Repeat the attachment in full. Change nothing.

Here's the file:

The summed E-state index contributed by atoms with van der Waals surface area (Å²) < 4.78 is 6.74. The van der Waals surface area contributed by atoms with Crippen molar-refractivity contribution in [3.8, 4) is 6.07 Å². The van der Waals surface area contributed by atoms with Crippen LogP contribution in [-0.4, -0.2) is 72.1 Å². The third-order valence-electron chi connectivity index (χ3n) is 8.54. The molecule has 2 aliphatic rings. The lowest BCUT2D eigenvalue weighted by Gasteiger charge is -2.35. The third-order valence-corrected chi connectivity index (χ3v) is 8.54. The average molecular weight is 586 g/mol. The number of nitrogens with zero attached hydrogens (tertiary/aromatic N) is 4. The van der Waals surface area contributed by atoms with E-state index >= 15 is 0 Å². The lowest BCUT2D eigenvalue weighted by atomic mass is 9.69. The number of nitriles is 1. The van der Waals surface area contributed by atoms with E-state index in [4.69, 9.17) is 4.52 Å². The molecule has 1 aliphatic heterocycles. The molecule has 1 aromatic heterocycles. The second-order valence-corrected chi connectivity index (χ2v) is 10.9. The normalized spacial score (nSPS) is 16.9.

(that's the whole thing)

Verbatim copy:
The summed E-state index contributed by atoms with van der Waals surface area (Å²) < 4.78 is 6.74. The van der Waals surface area contributed by atoms with Crippen molar-refractivity contribution in [3.8, 4) is 6.07 Å². The van der Waals surface area contributed by atoms with Crippen LogP contribution in [-0.4, -0.2) is 72.1 Å². The third-order valence-electron chi connectivity index (χ3n) is 8.54. The molecule has 2 aliphatic rings. The lowest BCUT2D eigenvalue weighted by Gasteiger charge is -2.35. The third-order valence-corrected chi connectivity index (χ3v) is 8.54. The average molecular weight is 586 g/mol. The number of nitrogens with zero attached hydrogens (tertiary/aromatic N) is 4. The van der Waals surface area contributed by atoms with E-state index >= 15 is 0 Å². The lowest BCUT2D eigenvalue weighted by atomic mass is 9.69. The number of nitriles is 1. The van der Waals surface area contributed by atoms with E-state index in [4.69, 9.17) is 4.52 Å². The molecule has 1 aliphatic heterocycles. The molecule has 1 aromatic heterocycles. The second-order valence-corrected chi connectivity index (χ2v) is 10.9. The normalized spacial score (nSPS) is 16.9.